If you are back repeatedly to the shop for your Ford Focus or Ford Escape stalling or hesitation problem, you need to be aware of your rights under State Lemon Laws and Federal Warranty Statutes.  Click here to find a Lemon Law Lawyer in your state who can help you.


Waiting on a GM Recall? Compensation’s Possible.

September 11, 2014 By: LemonLaw Category: General Motors, GM, Recall, TV interview

We are continuing to receive calls daily on the 1 800 LEMON LAW hotline from distressed drivers waiting for their GM recall to be performed.  Why are they waiting? Because parts are on back order and many, many drivers are waiting in line.  Some of these folks are receiving loaner cars to wait for their GM recall to be performed; others not so lucky.

One of our clients,  Joe, waited 72 days for his Chevrolet Cruze to be returned to him.  THAT’S 72 DAYS FOR A GM RECALL!  His story is featured in this television news story.  He contacted us after his 2014 vehicle was out of service 30 days, a violation of the Pennsylvania Lemon Law.

Joe did settle his claim with General Motors  and was offered a brand new vehicle or significant monetary compensation to reflect the diminished value of the car, plus continued ownership of the car. Joe opted for the compensation.  His car is not branded in any way, his warranties remain fully in effect, he does not need to disclose that he received this money at time of trade or sale, and the money received was non-taxable.  In addition, his legal representation was completely free to him, as GM paid his attorney fees and legal costs on top of what he received.  And now his car is fixed and he’s happier than ever.  His claim is one of many we have handed regarding cars being in the shop for extended periods of time due to a recall.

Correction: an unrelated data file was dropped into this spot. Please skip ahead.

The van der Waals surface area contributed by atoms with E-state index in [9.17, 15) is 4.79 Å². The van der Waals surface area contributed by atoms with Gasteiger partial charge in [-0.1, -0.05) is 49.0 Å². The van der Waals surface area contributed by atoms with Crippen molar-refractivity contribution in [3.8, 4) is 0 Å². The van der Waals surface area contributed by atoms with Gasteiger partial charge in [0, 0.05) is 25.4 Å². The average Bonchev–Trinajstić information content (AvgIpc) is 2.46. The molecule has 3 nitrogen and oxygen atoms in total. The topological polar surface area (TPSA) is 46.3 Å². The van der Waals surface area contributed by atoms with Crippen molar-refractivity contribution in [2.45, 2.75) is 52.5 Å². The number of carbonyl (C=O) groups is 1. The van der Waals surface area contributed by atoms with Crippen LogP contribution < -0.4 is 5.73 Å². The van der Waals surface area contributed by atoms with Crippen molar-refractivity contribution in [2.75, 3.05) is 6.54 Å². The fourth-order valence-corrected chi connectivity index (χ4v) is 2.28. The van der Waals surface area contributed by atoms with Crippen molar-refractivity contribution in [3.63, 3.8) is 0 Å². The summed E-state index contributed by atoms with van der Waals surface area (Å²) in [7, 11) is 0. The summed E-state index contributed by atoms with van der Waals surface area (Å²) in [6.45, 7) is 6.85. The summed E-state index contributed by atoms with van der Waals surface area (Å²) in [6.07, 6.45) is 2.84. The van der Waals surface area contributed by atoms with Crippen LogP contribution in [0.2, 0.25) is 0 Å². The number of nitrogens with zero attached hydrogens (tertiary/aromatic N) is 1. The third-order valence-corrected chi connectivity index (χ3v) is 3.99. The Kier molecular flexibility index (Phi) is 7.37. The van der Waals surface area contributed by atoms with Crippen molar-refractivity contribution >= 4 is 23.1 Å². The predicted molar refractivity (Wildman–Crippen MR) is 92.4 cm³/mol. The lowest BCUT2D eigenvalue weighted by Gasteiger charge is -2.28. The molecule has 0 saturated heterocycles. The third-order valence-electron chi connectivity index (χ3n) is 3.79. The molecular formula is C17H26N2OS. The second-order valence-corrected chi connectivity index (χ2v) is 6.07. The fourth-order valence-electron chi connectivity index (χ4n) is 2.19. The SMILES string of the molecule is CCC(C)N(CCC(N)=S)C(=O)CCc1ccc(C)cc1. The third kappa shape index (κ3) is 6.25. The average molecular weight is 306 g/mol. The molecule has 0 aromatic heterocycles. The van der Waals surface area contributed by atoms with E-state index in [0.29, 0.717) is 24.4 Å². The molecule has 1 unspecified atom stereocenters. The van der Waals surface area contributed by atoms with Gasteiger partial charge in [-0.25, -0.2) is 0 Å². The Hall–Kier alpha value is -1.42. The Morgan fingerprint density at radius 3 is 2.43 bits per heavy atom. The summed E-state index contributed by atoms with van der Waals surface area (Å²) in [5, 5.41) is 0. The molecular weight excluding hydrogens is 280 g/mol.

If your car has been in the shop an extended period of time due to a GM recall, and you are still covered under a GM warranty, look into your rights under State Lemon Laws and Federal Warranty Statutes. Feel free to contact us if you would like to see if you qualify for cost-free, risk-free representation.  In the end, you may be entitled to much more than a repair.

Windshield Replaced By Safelite? You May Have Rights To Compensation

September 03, 2014 By: LemonLaw Category: class action suit, windshield

Have you had your windshield replaced by Safelite AutoGlass? If your insurance company referred you to Safelite to have your windshield replaced, and you have a deductible of $350 or higher, you may have rights to compensation.

We are currently investigating a potential lawsuit on behalf of consumers concerning Safelite windshield replacements. If you deductible was $350 or more, you may have been overcharged in violation of State and Federal consumer laws.

If  your insurance company sent you to Safelite AutoGlass to replace your windshield within the last three years, and you paid a deductible of $350 or higher, we are very interested in speaking to you to see if you are overcharged. There is no cost and no obligation. Please reach out to Client Services Director Michael Sacks at msacks@lemonlaw.com.

Recalls Continue In Record Numbers: Ford Recalls 83K Cars and SUVs for Power Loss; Volkswagen Pulls 151K for Vehicle Stalling

August 21, 2014 By: LemonLaw Category: Car Lemon Law, Ford, Lemon Law, Magnuson Moss, New Jersey Lemon Law, Recall, suv, volkswagen